For Pentax/Samsung

Like the alternative Nikon lens, there's a Pentax lens out there with a massive zoom range: the Pentax DA 18-250mm f/3.5-6.3 ED AL IF.

This is one of those lenses that you can attach to the camera body and leave on at all times, whether you want to take scenic landscapes or close-up portraits.

The only drawback is the relatively narrow maximum aperture (eespeciallyat 250mm) which does limit your ability to use this lens in low light conditions (unless you have it attached to a K20D with its built-in image stabilization).

For Sony

Guess what? Like Nikon and Pentax, a good kit lens alternative for any Sony DSLR is the Sony Alpha DT 18-250mm f/3.5-6.3.

Covering the exact same zoom range as the Pentax lens mentioned above (14x zoom to be exact) this is a good lens to leave on your camera at all times, especially if you're not sure what types of photos you'll want to take.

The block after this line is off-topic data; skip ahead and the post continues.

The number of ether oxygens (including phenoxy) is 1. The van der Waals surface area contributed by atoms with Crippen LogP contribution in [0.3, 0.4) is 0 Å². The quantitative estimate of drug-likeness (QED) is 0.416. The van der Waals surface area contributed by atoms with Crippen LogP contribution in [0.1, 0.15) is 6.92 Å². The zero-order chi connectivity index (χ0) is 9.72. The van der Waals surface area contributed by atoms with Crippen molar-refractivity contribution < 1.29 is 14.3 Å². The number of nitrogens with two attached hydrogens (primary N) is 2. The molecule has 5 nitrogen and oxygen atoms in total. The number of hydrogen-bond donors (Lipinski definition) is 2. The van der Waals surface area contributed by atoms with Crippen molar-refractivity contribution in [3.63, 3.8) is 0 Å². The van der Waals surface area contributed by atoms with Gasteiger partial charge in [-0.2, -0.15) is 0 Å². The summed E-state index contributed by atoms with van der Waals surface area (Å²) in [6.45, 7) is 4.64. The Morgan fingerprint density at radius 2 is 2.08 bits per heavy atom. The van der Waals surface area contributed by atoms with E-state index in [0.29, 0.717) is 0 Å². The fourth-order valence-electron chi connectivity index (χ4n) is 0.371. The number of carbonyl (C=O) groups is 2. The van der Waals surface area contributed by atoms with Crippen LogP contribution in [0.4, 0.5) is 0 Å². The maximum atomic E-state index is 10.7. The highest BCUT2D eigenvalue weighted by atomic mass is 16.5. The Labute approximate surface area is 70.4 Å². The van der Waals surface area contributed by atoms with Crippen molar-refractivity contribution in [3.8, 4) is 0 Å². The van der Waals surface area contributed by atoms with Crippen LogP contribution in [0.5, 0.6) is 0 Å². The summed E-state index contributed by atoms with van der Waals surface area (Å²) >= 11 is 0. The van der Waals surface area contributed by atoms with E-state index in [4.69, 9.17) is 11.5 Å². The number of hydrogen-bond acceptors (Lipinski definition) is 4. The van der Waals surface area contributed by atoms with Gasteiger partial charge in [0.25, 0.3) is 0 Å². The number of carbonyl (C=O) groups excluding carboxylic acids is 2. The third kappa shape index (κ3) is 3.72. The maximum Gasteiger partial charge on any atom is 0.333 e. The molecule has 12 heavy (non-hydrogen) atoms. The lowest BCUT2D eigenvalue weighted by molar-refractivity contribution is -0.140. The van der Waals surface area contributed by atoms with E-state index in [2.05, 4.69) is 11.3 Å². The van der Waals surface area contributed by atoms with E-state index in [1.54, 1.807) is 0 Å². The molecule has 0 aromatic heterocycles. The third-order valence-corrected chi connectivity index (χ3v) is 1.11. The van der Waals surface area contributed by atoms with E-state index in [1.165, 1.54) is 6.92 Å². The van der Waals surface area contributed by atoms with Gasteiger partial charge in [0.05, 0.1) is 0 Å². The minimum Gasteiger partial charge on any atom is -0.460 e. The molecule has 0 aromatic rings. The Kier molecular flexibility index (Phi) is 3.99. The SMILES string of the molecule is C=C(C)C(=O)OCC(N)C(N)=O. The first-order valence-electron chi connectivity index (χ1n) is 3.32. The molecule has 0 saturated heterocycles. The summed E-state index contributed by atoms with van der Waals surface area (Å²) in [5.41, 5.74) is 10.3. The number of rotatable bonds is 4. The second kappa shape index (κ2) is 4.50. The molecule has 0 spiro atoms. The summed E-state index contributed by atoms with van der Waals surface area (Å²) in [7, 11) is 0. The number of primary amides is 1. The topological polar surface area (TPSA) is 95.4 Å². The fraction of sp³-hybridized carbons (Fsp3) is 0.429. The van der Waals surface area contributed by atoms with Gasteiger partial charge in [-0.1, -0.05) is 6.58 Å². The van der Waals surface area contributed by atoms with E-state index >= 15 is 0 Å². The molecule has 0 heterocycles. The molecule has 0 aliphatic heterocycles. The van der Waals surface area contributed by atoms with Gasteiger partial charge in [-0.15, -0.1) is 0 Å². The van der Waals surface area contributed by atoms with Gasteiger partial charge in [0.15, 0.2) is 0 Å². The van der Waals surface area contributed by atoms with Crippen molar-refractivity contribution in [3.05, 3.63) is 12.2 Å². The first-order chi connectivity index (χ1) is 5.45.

The following collection of links will help to keep you posted about what's new at the Guide and in the world of digital SLR cameras.

Other Photography Sites

  • - a wealth of photography learning opportunities
  • Photojojo - a great site with tons of photography do-it-yourself (DIY) projects
  • Flickr - THE social media site for photographers
  • Strobist - everything you ever wanted to know about lighting with external flash
  • - lots of learning resources and plenty of examples of exceptional photography

In Conclusion

Be prepared - the big Photokina trade show is next month and there are plenty of new camera announcements are right around the corner.

Canon just announced the 50D, Nikon's out with the D90 (see above) and you can definitely expect to hear more from Sony very soon. Looks like I'm going to be quite busy as the year wraps up here.

Until next month...happy picture taking!

--Chris Roberts, Your Digital SLR Guide